One day while reading my 2nd grade Weekly Reader, I came across an article about a 6-year-old girl who had published a book of poetry. Because she didn’t know how, literally, to write, she dictated the poems to her mother. (“Yo, mom, take down this sonnet!) Voila! — she became a published author.
I don’t remember the girl’s name, I do remember thinking: “Oh no! I’m seven and I still haven’t published!”
Embarrassingly, I continued to utter those words well into my late-20s, when I began publishing steadily. Even today, I utter a variation of them: “Oh no! I’m in my middle years and still haven’t written the Great American Novel!”
If you’re a writer, I bet similar words have slipped into the conversations you have with yourself and others. Such words belong to the universal language of writers — to all creative people, for that matter. We are all waiting for deliverance.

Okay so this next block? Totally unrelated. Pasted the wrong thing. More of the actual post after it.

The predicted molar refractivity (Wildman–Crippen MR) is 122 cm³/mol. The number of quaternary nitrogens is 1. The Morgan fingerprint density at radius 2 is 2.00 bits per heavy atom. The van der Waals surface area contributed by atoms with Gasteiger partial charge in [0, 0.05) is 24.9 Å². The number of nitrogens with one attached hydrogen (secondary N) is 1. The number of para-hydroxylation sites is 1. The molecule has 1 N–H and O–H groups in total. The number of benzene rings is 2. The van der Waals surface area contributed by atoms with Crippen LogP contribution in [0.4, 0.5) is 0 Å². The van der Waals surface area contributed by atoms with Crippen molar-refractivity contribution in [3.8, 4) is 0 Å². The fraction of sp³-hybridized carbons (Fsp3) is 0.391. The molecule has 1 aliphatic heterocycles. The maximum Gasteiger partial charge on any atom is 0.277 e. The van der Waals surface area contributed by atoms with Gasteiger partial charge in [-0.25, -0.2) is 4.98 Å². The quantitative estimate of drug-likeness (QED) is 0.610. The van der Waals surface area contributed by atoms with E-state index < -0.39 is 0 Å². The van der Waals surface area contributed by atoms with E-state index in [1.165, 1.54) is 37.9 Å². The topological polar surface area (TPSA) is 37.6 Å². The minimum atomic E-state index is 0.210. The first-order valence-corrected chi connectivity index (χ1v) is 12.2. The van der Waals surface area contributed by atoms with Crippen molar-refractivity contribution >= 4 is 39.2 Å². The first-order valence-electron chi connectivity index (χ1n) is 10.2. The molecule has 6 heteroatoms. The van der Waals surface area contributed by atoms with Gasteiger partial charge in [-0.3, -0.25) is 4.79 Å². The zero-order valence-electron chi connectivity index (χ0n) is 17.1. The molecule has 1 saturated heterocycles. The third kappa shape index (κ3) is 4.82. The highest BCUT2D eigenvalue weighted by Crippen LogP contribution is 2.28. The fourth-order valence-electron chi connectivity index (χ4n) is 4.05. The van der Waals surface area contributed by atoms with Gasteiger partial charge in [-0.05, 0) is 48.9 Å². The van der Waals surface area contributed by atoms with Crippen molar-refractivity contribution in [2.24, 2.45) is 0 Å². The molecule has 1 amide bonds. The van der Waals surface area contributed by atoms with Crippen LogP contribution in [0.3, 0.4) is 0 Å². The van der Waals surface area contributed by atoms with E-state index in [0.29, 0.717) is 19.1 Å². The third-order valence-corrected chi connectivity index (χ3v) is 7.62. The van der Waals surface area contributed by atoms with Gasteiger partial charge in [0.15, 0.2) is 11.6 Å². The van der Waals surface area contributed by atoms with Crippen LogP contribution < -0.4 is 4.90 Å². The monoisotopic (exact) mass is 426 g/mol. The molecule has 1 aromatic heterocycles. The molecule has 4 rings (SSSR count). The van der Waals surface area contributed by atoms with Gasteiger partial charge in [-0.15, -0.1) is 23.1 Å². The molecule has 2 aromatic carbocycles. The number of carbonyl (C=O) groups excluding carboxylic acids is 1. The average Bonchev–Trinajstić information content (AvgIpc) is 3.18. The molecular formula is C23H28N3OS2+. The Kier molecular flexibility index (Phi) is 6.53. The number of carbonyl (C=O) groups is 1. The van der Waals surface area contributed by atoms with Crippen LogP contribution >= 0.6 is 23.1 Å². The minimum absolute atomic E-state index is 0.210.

But universal as these words may be, there is no strength in number. Ultimately, we writers stand — and sit — alone.
Sitting down to write is key. It is the only way to quiet the Muzak looping through our minds:
La-di-da. Publish. Perish. La-di-da. Perish. Publish. La-di-da.
And so I’ve learned to sit, to let the sound of my keyboard block the Muzak. And when that fails, as it sometimes will, I will stand, stretch … and sit again.